Drought Severity and Frequency Analysis Aided by Spectral and Meteorological Indices in the Kurdistan Region of Iraq

Heman Abdulkhaleq A. Gaznayee*, Ayad M. Fadhil Al-Quraishi, Karrar Mahdi, Joseph P. Messina, Sara H. Zaki, Hawar Abdulrzaq S. Razvanchy, Kawa Hakzi, Lorenz Huebner, Snoor H. Ababakr, Michel Riksen, Coen Ritsema

*Corresponding author for this work

Research output: Contribution to journalArticleAcademicpeer-review

1 Citation (Scopus)


In the past two decades, severe drought has been a recurrent problem in Iraq due in part to climate change. Additionally, the catastrophic drop in the discharge of the Tigris and Euphrates rivers and their tributaries has aggravated the drought situation in Iraq, which was formerly one of the most water-rich nations in the Middle East. The Kurdistan Region of Iraq (KRI) also has catastrophic drought conditions. This study analyzed a Landsat time-series dataset from 1998 to 2021 to determine the drought severity status in the KRI. The Modified Soil-Adjusted Vegetation Index (MSAVI2) and Normalized Difference Water Index (NDWI) were used as spectral-based drought indices to evaluate the severity of the drought and study the changes in vegetative cover, water bodies, and precipitation. The Standardized Precipitation Index (SPI) and the Spatial Coefficient of Variation (CV) were used as meteorologically based drought indices. According to this study, the study area had precipitation deficits and severe droughts in 2000, 2008, 2012, and 2021. The MSAVI2 results indicated that the vegetative cover decreased by 36.4%, 39.8%, and 46.3% in 2000, 2008, and 2012, respectively. The SPI’s results indicated that the KRI experienced droughts in 1999, 2000, 2008, 2009, 2012, and 2021, while the southeastern part of the KRI was most affected by drought in 2008. In 2012, the KRI’s western and southern parts were also considerably affected by drought. Furthermore, Lake Dukan (LD), which lost 63.9% of its surface area in 1999, experienced the most remarkable shrinkage among water bodies. Analysis of the geographic distribution of the CV of annual precipitation indicated that the northeastern parts, which get much more precipitation, had less spatial rainfall variability and more uniform distribution throughout the year than other areas. Moreover, the southwest parts exhibited a higher fluctuation in annual spatial variation. There was a statistically significant positive correlation between MSAVI2, SPI, NDWI, and agricultural yield-based vegetation cover. The results also revealed that low precipitation rates are always associated with declining crop yields and LD shrinkage. These findings may be concluded to provide policymakers in the KRI with a scientific foundation for agricultural preservation and drought mitigation.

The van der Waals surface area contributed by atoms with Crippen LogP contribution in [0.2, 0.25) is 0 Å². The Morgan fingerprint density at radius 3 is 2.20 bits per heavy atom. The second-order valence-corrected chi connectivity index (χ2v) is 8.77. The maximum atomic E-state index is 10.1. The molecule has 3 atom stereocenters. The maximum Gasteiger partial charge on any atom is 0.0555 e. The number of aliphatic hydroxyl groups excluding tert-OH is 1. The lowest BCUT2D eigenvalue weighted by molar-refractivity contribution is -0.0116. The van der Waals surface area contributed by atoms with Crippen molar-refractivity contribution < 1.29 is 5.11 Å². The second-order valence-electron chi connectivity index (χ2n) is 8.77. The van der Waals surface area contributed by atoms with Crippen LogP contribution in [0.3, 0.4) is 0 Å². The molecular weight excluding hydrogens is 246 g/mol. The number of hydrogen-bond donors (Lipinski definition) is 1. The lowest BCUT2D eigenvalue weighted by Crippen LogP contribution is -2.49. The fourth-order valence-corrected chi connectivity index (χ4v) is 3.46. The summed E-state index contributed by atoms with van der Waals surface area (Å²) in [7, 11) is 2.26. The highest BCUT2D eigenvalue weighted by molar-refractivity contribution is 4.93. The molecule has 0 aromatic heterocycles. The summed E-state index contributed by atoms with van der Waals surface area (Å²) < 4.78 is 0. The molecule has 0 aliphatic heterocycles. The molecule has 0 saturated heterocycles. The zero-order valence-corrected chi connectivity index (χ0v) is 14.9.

Original languageEnglish
Article number3024
JournalWater (Switzerland)
Issue number19
Publication statusPublished - 26 Sep 2022


  • drought
  • Iraqi Kurdistan Region
  • normalized difference water index
  • standardized precipitation index


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